Taking The Right Steps
Have you ever had a friend suggest a self-help book or fitness DVD or motivation CD? I have, and on the flip side, do in return all the time.
Have you ever taken one of these friends up on their advice as a person you trust, only to find that the book or DVD or CD didn’t really work for you? Okay, first I should ask if you went into the book or DVD or CD with the full intention of following the programs as directed, but assuming you did not cheat the system, the system just failed you?
Don’t worry. Chances are, your friend’s life wasn’t totally transformed by every word read or spoken, or move mimicked. But something in that self-help book or fitness DVD or motivation CD did make a spark that did light a fire in their hearts and minds.
Don’t dismiss the package and don’t feel like you have to avoid friends that are offering up suggestions for your well-being with the best of intentions, and you know which ones do have your best intentions at heart. Find something in the material that you can use to grow on, and thank your friend for introducing it to you. Then, make sure you do use it to grow on.
You would expect a consultant to toss out the question, “Is that the best you can do?”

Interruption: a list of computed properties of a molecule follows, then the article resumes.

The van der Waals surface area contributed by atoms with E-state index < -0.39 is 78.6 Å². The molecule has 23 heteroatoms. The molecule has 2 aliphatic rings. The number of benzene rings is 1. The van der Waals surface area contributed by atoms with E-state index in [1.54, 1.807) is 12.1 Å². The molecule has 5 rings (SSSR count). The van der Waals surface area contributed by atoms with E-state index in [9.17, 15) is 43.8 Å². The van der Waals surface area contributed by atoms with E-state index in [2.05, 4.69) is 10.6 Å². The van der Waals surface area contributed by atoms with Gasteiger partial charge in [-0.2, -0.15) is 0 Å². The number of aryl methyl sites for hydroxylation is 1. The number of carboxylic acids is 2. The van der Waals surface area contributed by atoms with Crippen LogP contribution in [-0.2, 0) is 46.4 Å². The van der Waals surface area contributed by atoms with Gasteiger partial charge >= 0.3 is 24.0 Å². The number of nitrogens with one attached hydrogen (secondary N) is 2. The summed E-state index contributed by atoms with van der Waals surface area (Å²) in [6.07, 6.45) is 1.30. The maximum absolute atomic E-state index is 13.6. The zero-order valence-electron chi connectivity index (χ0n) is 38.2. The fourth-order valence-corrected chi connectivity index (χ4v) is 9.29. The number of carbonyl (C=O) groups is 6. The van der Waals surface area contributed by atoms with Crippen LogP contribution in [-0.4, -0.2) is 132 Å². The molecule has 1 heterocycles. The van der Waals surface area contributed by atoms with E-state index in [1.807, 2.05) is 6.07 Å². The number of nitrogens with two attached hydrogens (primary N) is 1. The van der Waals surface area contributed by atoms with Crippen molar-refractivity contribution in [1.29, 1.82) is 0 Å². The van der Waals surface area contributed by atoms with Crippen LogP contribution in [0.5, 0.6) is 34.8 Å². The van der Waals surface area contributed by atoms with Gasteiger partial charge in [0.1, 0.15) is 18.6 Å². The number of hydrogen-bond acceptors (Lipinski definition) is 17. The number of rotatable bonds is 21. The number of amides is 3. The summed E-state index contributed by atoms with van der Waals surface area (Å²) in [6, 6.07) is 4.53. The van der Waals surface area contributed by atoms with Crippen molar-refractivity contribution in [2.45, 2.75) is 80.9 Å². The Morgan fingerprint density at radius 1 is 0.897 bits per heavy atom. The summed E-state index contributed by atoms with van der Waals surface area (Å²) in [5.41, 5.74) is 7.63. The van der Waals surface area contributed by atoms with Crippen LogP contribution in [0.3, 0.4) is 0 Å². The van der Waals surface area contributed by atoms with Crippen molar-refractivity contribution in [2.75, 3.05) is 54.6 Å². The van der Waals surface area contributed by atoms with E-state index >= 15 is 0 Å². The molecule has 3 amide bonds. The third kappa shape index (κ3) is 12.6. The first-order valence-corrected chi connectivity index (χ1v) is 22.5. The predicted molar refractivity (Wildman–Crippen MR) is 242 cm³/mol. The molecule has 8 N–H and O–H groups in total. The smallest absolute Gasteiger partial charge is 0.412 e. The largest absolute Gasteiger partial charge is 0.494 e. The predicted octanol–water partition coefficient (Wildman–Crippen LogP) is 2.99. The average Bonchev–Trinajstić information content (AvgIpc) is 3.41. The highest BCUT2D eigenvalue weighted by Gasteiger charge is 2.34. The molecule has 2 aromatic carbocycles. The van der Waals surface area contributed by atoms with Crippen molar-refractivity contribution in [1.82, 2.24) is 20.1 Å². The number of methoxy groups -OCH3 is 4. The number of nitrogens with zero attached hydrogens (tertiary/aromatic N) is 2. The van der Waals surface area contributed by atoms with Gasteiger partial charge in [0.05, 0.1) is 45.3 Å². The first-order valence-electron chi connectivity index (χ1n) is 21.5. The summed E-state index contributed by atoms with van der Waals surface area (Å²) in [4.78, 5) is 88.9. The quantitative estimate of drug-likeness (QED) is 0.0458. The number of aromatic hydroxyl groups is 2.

You would think you hired the wrong guy to help you maximize your efforts if he asks, “Is the best you can do slowly doing you in?”
If you are a natural achiever, and always looking to hit the next opportunity or milestone, and you start to find that your working environment is offering fewer opportunities or milestones, you should keep the idea in the back of your head that their might be new trails that need to be blazed and that you should look into picking up a few fresh horses if you unexpectedly find you need to take that journey immediately.
Organizations that thrive on thriving will always be looking for new ways to push the boundaries of the status quo. Organizations that thrive on keeping the status quo only because they can’t justify lowering the standards don’t like natural achievers. Their standout performances make them stand out from the crowd. What is usually a positive that should get you noticed by your superiors is for these organizations a negative, that will only bring notice to just how ‘different’ you are to the culture. Even if ‘different’ should be considered more competent and capable.
Yes, there will be cases when working harder, smarter, better will be far from worth it. At least while you are still receiving a paycheck from your current employer.
There are plenty of new trails just waiting to be blazed . . .